“I am both!”

Yes, he was. The man and the butterfly. “But I shouldn’t have been awaken that abruptly, for the walls between the dreams and life should have no windows to peek.”

I hear the story, wondering why Sifu chose that particular one among so many others. After a full day training of intense Tai Chi forms, the connection wasn’t the clearest. Then he calls me to spar.

My legs can barely hold; my arms are heavy as if they had carried a pig for a mile. “Be light like a butterfly” – I think. That’s what he meant! He’s always scolding me for my hard moves, after all.

We fight. Soft and gentle, I watch myself floating around him. As if I had wings made of rice paper, painted with colors of all kinds. My Tai Chi shines. So precise, so beautiful. I enjoy in pride, until I get hit. A punch, right on the kidney, makes my chi leak, rapid. Inside, a coiling pain slithers up my body and hooks onto one of my eyes, the one on the opposite side of the blow. It twitches, rolls into my head then gets dragged towards the injured organ below the ribs. I fold. One knee first, then another. My hand touches the floor, hoping for a landing more gripping than sand. I feel everything. See everything. I think, what is going on? Is this what the allegory was about? Do I need suffering to… transform? To wake up? Is this the only path to enlightenment? I turn to Sifu, begging for relief and an answer.

Behind a chuckle, he gives one: “The wall. Never lose the wall.”

Is that the best he can do?!

He extends a hand to help me stand. The problem with kidney shots is they don’t cause the sharp pain of a broken bone or the dizzying effect of a head hit. It’s so deep it makes you feel dark in the chest, praying the world leaves you alone. That is me. I hold the hand.

Leg limps. Chest refuses to open. Guts are loose, like watery noodles soup. In a protective Tai Chi stance, I wait for his move. He launches, faster than a man his age should. And his fist is inside my stomach. Not a full punch though. Just strong enough to knock me down.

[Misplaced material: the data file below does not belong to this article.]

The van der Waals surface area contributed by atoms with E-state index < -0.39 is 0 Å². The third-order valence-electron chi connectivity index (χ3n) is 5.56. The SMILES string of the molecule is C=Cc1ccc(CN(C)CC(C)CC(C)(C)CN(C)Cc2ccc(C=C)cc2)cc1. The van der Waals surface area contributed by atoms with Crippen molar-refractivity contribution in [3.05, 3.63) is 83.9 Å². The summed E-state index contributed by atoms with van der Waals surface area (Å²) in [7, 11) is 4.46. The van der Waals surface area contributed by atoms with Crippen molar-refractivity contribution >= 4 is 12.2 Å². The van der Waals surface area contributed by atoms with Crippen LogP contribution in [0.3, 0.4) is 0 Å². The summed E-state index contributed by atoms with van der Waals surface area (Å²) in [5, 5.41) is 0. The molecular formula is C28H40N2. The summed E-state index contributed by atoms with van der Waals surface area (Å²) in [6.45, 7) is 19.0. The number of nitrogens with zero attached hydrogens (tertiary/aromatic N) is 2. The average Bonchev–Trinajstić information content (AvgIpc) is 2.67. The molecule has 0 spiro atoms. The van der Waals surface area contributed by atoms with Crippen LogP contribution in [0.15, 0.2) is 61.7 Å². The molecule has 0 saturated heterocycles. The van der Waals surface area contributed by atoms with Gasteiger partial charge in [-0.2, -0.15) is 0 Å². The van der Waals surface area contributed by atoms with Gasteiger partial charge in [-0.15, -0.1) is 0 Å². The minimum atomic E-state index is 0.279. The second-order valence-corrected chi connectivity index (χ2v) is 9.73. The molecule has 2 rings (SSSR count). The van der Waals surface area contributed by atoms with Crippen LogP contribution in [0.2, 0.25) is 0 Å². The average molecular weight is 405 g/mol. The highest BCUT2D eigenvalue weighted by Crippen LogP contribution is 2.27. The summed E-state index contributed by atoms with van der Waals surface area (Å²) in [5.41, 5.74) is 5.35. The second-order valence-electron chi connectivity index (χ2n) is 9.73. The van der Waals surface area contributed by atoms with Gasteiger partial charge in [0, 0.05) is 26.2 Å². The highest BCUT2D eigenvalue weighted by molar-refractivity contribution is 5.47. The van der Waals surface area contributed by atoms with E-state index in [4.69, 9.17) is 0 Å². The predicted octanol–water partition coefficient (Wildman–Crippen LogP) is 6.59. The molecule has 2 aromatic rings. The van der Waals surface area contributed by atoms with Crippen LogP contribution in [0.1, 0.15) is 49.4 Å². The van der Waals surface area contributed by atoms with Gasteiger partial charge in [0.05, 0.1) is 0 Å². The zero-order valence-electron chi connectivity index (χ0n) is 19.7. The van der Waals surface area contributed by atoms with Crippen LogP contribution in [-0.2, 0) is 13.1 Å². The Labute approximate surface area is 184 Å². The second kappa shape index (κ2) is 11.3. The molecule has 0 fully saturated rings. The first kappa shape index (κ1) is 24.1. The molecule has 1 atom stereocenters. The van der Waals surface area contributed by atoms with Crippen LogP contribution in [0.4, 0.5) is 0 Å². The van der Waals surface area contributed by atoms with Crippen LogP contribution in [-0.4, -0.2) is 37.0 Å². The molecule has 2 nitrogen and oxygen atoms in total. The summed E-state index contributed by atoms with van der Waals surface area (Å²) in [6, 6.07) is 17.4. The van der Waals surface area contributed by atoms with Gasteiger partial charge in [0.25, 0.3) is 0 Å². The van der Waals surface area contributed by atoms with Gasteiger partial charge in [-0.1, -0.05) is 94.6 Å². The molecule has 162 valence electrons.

Despite the agony, I can still think. What I can’t is breathe. He seats me up, hits me three times with an empty palm on the heights of my back. Clock, clock, clock. Darkness fades.

“The wall”—he repeats, with a grin. Sifu knows my beast. So I hold it. Not allowing him the pleasure of a double lesson. Instead, I wait, quiet, until he says whatever he wants to say. Hurts less this way.

“Life and death; forms and fight; man and butterfly. The different sides of life must not recognize the other. Or they will never be full on what they ought to be.”

Master twists his beard and raises to a beautiful Tai Chi pose. Head tall, weight on a single limb, arms pointing forward and back. From below, his indigo robe, deeper than the indigo flower itself, looks like an armor of dusk. He presses with a hand as the opposite leg takes a gentle step backwards. “Repulse the Monkey”—I say,  the name of the position. Perhaps it can unravel the mystery he taunts at me. Nothing. Damn, he is so light when he does Tai Chi! Maybe that’s it? He is telling I’ll never be weightless?

He says: “forms.” Then shakes into another pose. Elbows down, legs rooted like a tree, chin tucked, face hiding behind the fists. He jabs, crosses, hooks, dodges, kicks, leaps. “Fight”—he finishes. “They must not know of each other.”

After hours training forms and a devastating sparring session, that’s something really fucked up to say.

Took me a lot to let the anger pass, even more to comprehend. Not just time, new ideas and methods too. I mentioned I love Bruce Lee, right? How I even moved to Oakland because of him? Influenced by his writings, I started to cross-train. A sponge, absorbing everything I touch. That helped.